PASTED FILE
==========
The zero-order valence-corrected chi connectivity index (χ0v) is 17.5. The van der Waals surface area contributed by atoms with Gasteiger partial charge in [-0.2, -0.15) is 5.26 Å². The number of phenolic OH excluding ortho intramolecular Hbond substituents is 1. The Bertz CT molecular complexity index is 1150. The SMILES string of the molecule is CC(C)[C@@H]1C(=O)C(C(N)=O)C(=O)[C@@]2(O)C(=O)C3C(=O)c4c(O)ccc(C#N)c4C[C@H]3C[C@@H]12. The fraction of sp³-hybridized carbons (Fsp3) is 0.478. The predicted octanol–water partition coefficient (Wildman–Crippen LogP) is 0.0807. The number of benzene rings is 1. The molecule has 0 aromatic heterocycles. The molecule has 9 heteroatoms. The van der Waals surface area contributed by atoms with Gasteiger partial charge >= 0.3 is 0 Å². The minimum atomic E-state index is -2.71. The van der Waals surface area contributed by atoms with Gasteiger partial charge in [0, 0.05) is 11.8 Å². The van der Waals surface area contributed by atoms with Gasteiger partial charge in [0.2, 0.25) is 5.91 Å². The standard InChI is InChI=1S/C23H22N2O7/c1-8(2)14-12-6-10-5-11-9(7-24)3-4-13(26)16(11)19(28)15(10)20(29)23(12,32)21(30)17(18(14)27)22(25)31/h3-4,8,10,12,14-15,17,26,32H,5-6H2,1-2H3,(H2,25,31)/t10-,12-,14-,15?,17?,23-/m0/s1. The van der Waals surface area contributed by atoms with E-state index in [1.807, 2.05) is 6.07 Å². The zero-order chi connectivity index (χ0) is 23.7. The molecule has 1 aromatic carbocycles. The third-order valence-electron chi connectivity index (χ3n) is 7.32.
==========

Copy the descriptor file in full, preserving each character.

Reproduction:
The zero-order valence-corrected chi connectivity index (χ0v) is 17.5. The van der Waals surface area contributed by atoms with Gasteiger partial charge in [-0.2, -0.15) is 5.26 Å². The number of phenolic OH excluding ortho intramolecular Hbond substituents is 1. The Bertz CT molecular complexity index is 1150. The SMILES string of the molecule is CC(C)[C@@H]1C(=O)C(C(N)=O)C(=O)[C@@]2(O)C(=O)C3C(=O)c4c(O)ccc(C#N)c4C[C@H]3C[C@@H]12. The fraction of sp³-hybridized carbons (Fsp3) is 0.478. The predicted octanol–water partition coefficient (Wildman–Crippen LogP) is 0.0807. The number of benzene rings is 1. The molecule has 0 aromatic heterocycles. The molecule has 9 heteroatoms. The van der Waals surface area contributed by atoms with Gasteiger partial charge >= 0.3 is 0 Å². The minimum atomic E-state index is -2.71. The van der Waals surface area contributed by atoms with Gasteiger partial charge in [0, 0.05) is 11.8 Å². The van der Waals surface area contributed by atoms with Gasteiger partial charge in [0.2, 0.25) is 5.91 Å². The standard InChI is InChI=1S/C23H22N2O7/c1-8(2)14-12-6-10-5-11-9(7-24)3-4-13(26)16(11)19(28)15(10)20(29)23(12,32)21(30)17(18(14)27)22(25)31/h3-4,8,10,12,14-15,17,26,32H,5-6H2,1-2H3,(H2,25,31)/t10-,12-,14-,15?,17?,23-/m0/s1. The van der Waals surface area contributed by atoms with E-state index in [1.807, 2.05) is 6.07 Å². The zero-order chi connectivity index (χ0) is 23.7. The molecule has 1 aromatic carbocycles. The third-order valence-electron chi connectivity index (χ3n) is 7.32.